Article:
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When I do presentations on in vitro fertilization, audience members sometimes ask whether test tube babies experience psychological problems as they grow up. Although they clearly face elevated health risks for a number of diseases and physical disorders, the psychological effects on these children have not been thoroughly studied. Nevertheless, children born from other, closely related technologies, like anonymous sperm donation, are starting to be tracked, and researchers are finding that these children face significant difficulties in dealing with their feelings and emotions as they grow older. They oftentimes struggle with their own sense of dignity and identity, with their need for a father, and with a desire to understand their family connection.
A recent online article in Slate Magazine entitled, "The Sperm Donor Kids Are Not Really Alright" describes one such study and includes some thought-provoking personal testimony from a British writer named Christine Whipp. Ms. Whipp, herself conceived by anonymous sperm donation, expresses the feelings that some donor offspring have of being, in the pointed words of the article, a "freak of nature" or a "lab experiment." She puts it this way: "My existence owed almost nothing to the serendipitous nature of normal human reproduction, where babies are the natural progression of mutually fulfilling adult relationships, but rather represented a verbal contract, a financial transaction and a cold, clinical harnessing of medical technology."
A growing number of children born this way instinctively sense how that "cold, clinical harnessing of technology" can never quite measure up to the warmth and commitment embodied in the life-giving marital embrace of a mother and a father. The absent father who donates sperm anonymously, the financial exchanges involved, and the depersonalized laboratory environment surrounding their origins imply an element of being "used." It can be difficult for such children to put into words what they are really feeling and experiencing, as a young man named Craig emphasizes in his online comments following the Slate Magazine article:
"The confusion I felt growing up was not your normal run of the mill confusion. I didn't even begin to understand the inner turmoil I felt until I found out about my beginnings. My suggestion to you would be that before you start giving suggestions to others about how to live in a mixed family, come to know what it's like to be a child who knows something is wrong but you just don't know why. Know you're different... but you just don't know why. Live with a question mark over your head every day of your life and not be able to put words to that question."
Another young person in the same situation poignantly comments:
"I am a product of sperm donation and I can tell you that I always hated growing up without a dad. I can't tell my mom how I feel because I said something to her when I was little and she got very hurt and upset and tried to explain to me that a lot of kids grow up without dads and kinda went into all of this women can do this and women can do that and most women really don't need a man and blah blah blah. So I now keep all of my feelings to myself. I can tell you that for as much as I love her, inwards I still hate her for doing this to me and thinking that she had a right to decide if I needed a dad or not."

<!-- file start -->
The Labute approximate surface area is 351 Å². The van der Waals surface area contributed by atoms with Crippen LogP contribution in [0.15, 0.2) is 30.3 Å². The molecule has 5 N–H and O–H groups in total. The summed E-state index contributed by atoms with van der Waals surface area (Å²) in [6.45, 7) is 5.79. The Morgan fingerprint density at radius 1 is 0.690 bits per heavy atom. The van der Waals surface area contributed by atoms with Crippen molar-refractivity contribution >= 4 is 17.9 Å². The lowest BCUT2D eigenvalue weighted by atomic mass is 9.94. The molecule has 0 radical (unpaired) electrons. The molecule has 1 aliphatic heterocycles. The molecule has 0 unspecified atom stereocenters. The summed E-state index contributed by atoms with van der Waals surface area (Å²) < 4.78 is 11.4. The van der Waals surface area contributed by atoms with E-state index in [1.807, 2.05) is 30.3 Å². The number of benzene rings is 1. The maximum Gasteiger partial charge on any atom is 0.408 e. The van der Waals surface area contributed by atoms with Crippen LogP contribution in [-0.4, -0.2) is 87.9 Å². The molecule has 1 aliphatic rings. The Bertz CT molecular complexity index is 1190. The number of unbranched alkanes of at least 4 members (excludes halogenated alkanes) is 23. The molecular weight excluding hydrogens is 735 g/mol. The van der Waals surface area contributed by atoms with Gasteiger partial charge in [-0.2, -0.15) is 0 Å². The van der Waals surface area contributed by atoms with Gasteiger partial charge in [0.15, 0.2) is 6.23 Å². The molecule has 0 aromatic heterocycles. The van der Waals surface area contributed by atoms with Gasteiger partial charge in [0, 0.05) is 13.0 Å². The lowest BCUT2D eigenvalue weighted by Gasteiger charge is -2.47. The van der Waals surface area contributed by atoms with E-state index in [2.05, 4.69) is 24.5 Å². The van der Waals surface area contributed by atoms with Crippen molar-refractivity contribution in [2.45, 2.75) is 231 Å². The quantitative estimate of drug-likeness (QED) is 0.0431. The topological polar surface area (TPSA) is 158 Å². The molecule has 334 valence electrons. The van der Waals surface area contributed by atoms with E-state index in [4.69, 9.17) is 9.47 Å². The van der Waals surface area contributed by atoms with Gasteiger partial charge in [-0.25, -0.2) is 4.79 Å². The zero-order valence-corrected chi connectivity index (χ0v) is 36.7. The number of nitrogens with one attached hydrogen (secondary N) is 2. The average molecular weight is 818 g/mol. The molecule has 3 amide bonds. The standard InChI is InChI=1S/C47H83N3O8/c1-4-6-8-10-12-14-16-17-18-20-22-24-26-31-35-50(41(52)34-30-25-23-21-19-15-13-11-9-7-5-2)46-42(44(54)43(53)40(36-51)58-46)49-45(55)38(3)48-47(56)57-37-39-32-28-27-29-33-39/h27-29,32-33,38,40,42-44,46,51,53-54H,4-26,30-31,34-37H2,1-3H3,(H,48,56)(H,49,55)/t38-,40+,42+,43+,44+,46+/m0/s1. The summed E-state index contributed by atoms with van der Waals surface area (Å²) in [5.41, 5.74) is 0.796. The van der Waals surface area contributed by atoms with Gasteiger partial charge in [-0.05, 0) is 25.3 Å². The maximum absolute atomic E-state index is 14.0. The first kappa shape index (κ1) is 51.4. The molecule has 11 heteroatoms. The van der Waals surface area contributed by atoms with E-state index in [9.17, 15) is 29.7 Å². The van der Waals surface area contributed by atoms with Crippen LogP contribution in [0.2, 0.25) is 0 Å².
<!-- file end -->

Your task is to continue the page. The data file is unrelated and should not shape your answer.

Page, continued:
All children deserve to have a mother and a father as they grow up. We should never intentionally choose to set up situations where a child will be conceived in a manner that deprives him or her of a parent. Every child, moreover, is entitled to the full respect of being conceived and brought into the world only though the marital acts of committed parents, through the intimate, loving embrace of husband and wife, not in petri dishes and test tubes.
Because awareness of our own human roots is critical to our sense of personal identity, and because of our vulnerable "sense of self" as humans, we have a particular responsibility to avoid creating a subclass of those who have "different origins" from the rest of us. It ought to come as no surprise that subtle psychological burdens may be placed upon children born from donor sperm as they subjectively struggle with broken or absent relationships, and experience a sense of being a "commodity" or an "object" because of how they were created. These dark and morally troubling aspects of modern reproductive technologies need to be more fully acknowledged and discussed in our society, as they unleash powerful forces that profoundly affect the future of the human beings who are thereby brought into the world.
Father Tadeusz Pacholczyk, Ph.D. earned his doctorate in neuroscience from Yale and did post-doctoral work at Harvard. He is a priest of the diocese of Fall River and serves as the Director of Education at The National Catholic Bioethics Center in Philadelphia.